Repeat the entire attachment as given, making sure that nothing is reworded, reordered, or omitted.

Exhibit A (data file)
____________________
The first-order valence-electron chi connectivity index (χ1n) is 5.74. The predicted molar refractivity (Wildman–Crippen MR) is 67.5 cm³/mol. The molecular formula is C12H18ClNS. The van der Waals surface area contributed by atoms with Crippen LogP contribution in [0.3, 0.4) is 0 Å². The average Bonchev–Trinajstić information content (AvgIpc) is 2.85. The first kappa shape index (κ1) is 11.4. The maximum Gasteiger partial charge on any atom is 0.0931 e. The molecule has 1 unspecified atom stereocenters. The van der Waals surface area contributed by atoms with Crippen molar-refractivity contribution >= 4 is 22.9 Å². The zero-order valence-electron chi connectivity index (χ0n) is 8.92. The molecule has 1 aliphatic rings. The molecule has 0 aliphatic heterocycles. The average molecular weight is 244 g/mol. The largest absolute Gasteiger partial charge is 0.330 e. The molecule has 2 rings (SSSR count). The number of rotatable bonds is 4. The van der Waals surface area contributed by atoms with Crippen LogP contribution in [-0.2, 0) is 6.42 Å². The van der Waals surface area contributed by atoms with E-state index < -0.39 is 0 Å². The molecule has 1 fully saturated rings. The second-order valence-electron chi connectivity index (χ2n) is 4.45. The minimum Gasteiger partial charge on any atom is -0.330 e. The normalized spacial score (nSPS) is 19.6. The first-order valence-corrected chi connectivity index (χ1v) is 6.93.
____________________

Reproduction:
The first-order valence-electron chi connectivity index (χ1n) is 5.74. The predicted molar refractivity (Wildman–Crippen MR) is 67.5 cm³/mol. The molecular formula is C12H18ClNS. The van der Waals surface area contributed by atoms with Crippen LogP contribution in [0.3, 0.4) is 0 Å². The average Bonchev–Trinajstić information content (AvgIpc) is 2.85. The first kappa shape index (κ1) is 11.4. The maximum Gasteiger partial charge on any atom is 0.0931 e. The molecule has 1 unspecified atom stereocenters. The van der Waals surface area contributed by atoms with Crippen molar-refractivity contribution >= 4 is 22.9 Å². The zero-order valence-electron chi connectivity index (χ0n) is 8.92. The molecule has 1 aliphatic rings. The molecule has 0 aliphatic heterocycles. The average molecular weight is 244 g/mol. The largest absolute Gasteiger partial charge is 0.330 e. The molecule has 2 rings (SSSR count). The number of rotatable bonds is 4. The van der Waals surface area contributed by atoms with Crippen LogP contribution in [-0.2, 0) is 6.42 Å². The van der Waals surface area contributed by atoms with E-state index < -0.39 is 0 Å². The molecule has 1 fully saturated rings. The second-order valence-electron chi connectivity index (χ2n) is 4.45. The minimum Gasteiger partial charge on any atom is -0.330 e. The normalized spacial score (nSPS) is 19.6. The first-order valence-corrected chi connectivity index (χ1v) is 6.93.